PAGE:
Coffee consumption around the world
Though coffee’s origins are believed to have been in the wild coffee tree forests of Ethiopia’s highlands, coffee has certainly found more than a home elsewhere around the world. Today we will look at what countries consume the most coffee based on consumption per person. The numbers and who is at number one may surprise you as much as they surprised us!
What is interesting, too is that many countries that produce the most coffee beans like Brazil, which produces more coffee than even its number two and three competitors, actually does not rank too high in coffee consumption.
Also, while early coffee culture developed in Yemen, Ethiopia, and Turkey, these countries also did not rank particularly high. Not to mention Italy and France, the nations where we have attained so much of our cafe culture and terminology, also do not place too high on the list. As for Australia, Korea, and Japan? Three countries in particular that are renowned for their nuanced and novel coffee beverages like the Flat White, the reinvention of the Dutch Brew, and Dalgona? Not near the top ten either.
As one can surmise, the top ten will certainly surprise you. Perhaps because when we think of coffee we mostly imagine tropical locales with vaulting jungle mountains. Or hot and arid places where coffee beans are brewed strong. Or Vespas and vistas on ancient cities now turned modern or towers that marvel. Or high octane, busy cities awash in neon lights. But think less about these locales and more so cold, snowy, and fjord-having.
Coffee may come from tropical and hot places but the top ten coffee consuming countries are actually closer to the polar bears and ice caps than the equator where coffee beans initially hail!
When visiting Canada, poutine and ice hockey are not the only treats to indulge in. Canada is home to one of coffee’s first major chains, Tim Horton’s which contributes to Canada’s place at #10 for the most coffee consumption.
Though Luxembourg is known for its high GDP and a small land area, it has also earned its spot at #9 on our list. Coffee is truly ubiquitous in Luxembourg.
Innovation and a large host of coffee houses and cafes are a common occurrence in Belgium. Belgium’s cities of Brussels and Antwerp have coffee galore and have helped earn Belgium a nice #8 spot on our list. If you are in Belgium lookout for a brulot, a unique espresso shot containing cloves, cinnamon, sugar, lemon zest shavings, cognac, and topped off with a little flame!
Once the number one consumer of coffee, Switzerland has sunk a bit in its coffee consumption. But as the homeland of Nespresso, the Swiss treat coffee as a social activity and many Swiss citizens enjoy coffee 2-3 times a day.
Perhaps another surprising nation, Sweden is 7 on our list. Sweden’s meatballs have taken a backseat to Swedish coffee which has even inspired its own word, “Fika”. This word, hard to translate into English, means an extended break one takes in the day to enjoy coffee. we think we all could use a bit more Fika in our lives. Perhaps brew up some exceptional decaf coffee beans and have one today!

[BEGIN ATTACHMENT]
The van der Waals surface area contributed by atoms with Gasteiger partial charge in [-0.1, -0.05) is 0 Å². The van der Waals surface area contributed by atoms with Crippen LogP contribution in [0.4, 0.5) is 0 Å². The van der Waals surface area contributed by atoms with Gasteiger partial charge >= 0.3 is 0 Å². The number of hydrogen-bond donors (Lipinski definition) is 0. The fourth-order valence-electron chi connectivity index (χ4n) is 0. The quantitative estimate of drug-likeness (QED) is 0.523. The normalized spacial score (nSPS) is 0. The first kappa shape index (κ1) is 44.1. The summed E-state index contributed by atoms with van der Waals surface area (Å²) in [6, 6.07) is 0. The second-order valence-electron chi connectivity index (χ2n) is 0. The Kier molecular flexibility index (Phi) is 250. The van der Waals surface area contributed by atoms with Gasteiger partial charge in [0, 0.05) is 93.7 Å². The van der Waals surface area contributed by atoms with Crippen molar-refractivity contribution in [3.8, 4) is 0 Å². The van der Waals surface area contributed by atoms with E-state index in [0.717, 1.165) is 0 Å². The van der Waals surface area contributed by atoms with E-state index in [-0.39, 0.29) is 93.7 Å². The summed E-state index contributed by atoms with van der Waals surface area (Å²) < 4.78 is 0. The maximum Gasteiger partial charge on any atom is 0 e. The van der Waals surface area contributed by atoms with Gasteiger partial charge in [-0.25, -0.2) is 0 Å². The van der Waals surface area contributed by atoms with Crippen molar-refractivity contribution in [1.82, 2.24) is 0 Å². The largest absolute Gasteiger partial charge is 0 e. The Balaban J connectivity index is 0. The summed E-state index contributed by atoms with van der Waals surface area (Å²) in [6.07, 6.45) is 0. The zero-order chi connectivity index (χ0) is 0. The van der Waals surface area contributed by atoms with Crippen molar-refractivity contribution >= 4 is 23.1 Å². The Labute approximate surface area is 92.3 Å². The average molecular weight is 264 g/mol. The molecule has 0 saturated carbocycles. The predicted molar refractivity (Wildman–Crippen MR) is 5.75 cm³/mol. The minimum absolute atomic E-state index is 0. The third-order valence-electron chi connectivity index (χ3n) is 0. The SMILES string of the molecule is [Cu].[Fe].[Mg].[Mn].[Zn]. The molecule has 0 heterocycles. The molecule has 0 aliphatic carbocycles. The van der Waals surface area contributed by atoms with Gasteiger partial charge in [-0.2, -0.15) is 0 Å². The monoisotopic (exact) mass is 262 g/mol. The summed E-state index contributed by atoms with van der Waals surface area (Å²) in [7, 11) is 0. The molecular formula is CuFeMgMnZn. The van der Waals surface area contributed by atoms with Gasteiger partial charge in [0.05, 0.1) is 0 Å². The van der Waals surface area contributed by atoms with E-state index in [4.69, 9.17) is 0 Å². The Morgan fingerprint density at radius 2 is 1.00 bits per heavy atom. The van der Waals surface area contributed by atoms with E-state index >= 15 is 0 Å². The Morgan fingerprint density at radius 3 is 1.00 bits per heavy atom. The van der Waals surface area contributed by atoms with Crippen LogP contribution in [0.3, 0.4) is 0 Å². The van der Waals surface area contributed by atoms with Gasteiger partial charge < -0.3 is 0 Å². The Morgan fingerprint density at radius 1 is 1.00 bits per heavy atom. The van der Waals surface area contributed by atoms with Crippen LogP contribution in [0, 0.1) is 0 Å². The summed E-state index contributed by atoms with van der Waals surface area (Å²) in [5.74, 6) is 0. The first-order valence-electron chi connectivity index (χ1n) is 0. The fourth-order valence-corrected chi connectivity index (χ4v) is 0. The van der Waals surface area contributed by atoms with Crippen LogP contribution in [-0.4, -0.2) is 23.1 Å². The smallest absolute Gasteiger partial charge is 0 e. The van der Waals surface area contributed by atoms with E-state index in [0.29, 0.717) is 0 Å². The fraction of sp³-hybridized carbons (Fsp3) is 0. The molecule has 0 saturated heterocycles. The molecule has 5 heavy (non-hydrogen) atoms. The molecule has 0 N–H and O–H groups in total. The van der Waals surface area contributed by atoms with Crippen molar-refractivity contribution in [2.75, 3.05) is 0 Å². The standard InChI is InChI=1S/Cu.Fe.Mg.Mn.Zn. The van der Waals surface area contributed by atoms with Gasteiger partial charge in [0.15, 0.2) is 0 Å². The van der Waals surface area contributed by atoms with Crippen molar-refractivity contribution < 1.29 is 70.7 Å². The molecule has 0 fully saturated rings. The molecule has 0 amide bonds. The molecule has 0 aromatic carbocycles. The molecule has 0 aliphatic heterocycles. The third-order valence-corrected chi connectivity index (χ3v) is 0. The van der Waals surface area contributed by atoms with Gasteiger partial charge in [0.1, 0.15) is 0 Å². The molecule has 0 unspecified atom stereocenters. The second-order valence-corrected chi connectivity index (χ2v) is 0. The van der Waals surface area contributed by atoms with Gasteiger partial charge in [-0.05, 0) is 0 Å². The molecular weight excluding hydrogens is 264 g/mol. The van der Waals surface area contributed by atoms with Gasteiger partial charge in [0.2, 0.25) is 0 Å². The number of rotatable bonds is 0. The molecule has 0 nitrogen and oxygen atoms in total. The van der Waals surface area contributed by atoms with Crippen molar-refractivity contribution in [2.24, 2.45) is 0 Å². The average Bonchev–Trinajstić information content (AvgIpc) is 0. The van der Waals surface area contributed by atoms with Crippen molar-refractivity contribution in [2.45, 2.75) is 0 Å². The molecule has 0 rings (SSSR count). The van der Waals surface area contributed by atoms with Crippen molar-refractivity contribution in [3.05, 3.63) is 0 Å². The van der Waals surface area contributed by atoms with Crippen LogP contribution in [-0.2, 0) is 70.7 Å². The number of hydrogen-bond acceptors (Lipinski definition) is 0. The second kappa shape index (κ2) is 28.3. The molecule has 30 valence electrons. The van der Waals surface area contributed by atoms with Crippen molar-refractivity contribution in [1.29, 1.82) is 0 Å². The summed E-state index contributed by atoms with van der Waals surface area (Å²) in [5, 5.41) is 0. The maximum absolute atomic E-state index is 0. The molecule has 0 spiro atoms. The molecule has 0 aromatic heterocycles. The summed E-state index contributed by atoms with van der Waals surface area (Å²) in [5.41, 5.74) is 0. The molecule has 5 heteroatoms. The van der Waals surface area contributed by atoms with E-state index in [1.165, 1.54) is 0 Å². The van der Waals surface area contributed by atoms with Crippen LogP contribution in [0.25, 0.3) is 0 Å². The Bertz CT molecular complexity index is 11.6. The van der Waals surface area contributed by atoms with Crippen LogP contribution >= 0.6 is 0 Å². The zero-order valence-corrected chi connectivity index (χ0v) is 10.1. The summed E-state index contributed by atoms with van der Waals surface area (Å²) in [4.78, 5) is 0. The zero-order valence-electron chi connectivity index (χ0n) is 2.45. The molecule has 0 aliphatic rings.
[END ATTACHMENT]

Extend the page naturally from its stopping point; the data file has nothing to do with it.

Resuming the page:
5: The Netherlands
Interesting to see Belgium’s neighbour here at 5 while they are a few spots behind. But no matter! The Dutch have played an integral role in the spread and development of coffee and coffee culture to the Western world. Legend has it that some of the first coffee plants introduced to the court of Louis the 14th were smuggled out of the Yemeni port of Mocha centuries ago by Dutch merchants. Not only that but they even have a brewing type named after them, “Dutch Brew”!
Coffee plays quite an important role in Denmark where, like Sweden, there is an informal social ritual known as “kaffeslabberas” which includes people enjoying coffee and cake together. Danish weddings will also feature an after-party known as the “bryllupskaffe” which has selected guests and the happy couple enjoy coffee together, too!
With a prohibition period that spanned from 1915 to 1989, coffee stepped in where lots of other alcoholic drinks were kept out in the cold! So instead of social drinking featuring alcohol, coffee was the social drink of choice. Even today, with all alcohol legal in the country, coffee still has a place at the top, which leads Iceland to #3 on our list of most coffee consumed.
So far, our list has had many surprising nations. Again, while most coffee is produced in countries around the equator, almost all of our top ten countries have been lands of ice and snow! Our number 2 is no exception. Norwegians love their coffee, with many enjoying 2-3 cups a day. Coffee houses in Norway are seen as social gathering places and serve the function of meeting places.
Now this one is surprising! Though we suppose in a land that is cold a piping hot drink is exactly what one may need. The average Finn drinks 3-4 cups of coffee a day which has helped vault Finland to #1 on our list. Coffee is such a serious business here that two 10 minute breaks for a cuppa are legally mandated by Finnish law. Talk about coffee culture!
Which countries drink the most coffee, (the answers surprised us!)
They certainly did! As we discovered, Finland loves its coffee, even more than coffee-centric cultures like Italy or France even! We certainly hope some of the beans folks on our list enjoy are decaf coffee beans! But otherwise, happy brewing, and may everyone have a blissful cuppa each and every day all over the world.